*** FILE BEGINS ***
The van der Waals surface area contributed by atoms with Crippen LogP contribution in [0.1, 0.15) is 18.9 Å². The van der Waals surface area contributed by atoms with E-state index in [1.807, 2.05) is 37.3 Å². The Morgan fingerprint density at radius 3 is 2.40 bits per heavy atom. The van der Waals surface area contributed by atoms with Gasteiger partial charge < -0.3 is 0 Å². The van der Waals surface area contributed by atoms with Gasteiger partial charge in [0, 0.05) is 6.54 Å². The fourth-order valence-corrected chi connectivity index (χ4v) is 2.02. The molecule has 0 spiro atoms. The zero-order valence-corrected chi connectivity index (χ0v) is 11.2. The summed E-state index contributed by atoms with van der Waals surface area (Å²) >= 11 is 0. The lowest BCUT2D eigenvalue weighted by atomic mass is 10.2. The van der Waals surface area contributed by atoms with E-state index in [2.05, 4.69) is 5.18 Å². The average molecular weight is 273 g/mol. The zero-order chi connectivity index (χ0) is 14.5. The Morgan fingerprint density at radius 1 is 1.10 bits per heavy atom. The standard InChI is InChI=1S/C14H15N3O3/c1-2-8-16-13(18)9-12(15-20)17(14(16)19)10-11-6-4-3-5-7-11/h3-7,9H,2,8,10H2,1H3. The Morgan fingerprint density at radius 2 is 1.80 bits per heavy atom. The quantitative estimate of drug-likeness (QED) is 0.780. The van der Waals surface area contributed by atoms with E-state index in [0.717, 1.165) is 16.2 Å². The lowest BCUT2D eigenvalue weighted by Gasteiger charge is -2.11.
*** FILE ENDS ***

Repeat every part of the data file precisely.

The van der Waals surface area contributed by atoms with Crippen LogP contribution in [0.1, 0.15) is 18.9 Å². The van der Waals surface area contributed by atoms with E-state index in [1.807, 2.05) is 37.3 Å². The Morgan fingerprint density at radius 3 is 2.40 bits per heavy atom. The van der Waals surface area contributed by atoms with Gasteiger partial charge < -0.3 is 0 Å². The van der Waals surface area contributed by atoms with Gasteiger partial charge in [0, 0.05) is 6.54 Å². The fourth-order valence-corrected chi connectivity index (χ4v) is 2.02. The molecule has 0 spiro atoms. The zero-order valence-corrected chi connectivity index (χ0v) is 11.2. The summed E-state index contributed by atoms with van der Waals surface area (Å²) >= 11 is 0. The lowest BCUT2D eigenvalue weighted by atomic mass is 10.2. The van der Waals surface area contributed by atoms with E-state index in [2.05, 4.69) is 5.18 Å². The average molecular weight is 273 g/mol. The zero-order chi connectivity index (χ0) is 14.5. The Morgan fingerprint density at radius 1 is 1.10 bits per heavy atom. The standard InChI is InChI=1S/C14H15N3O3/c1-2-8-16-13(18)9-12(15-20)17(14(16)19)10-11-6-4-3-5-7-11/h3-7,9H,2,8,10H2,1H3. The Morgan fingerprint density at radius 2 is 1.80 bits per heavy atom. The quantitative estimate of drug-likeness (QED) is 0.780. The van der Waals surface area contributed by atoms with E-state index in [0.717, 1.165) is 16.2 Å². The lowest BCUT2D eigenvalue weighted by Gasteiger charge is -2.11.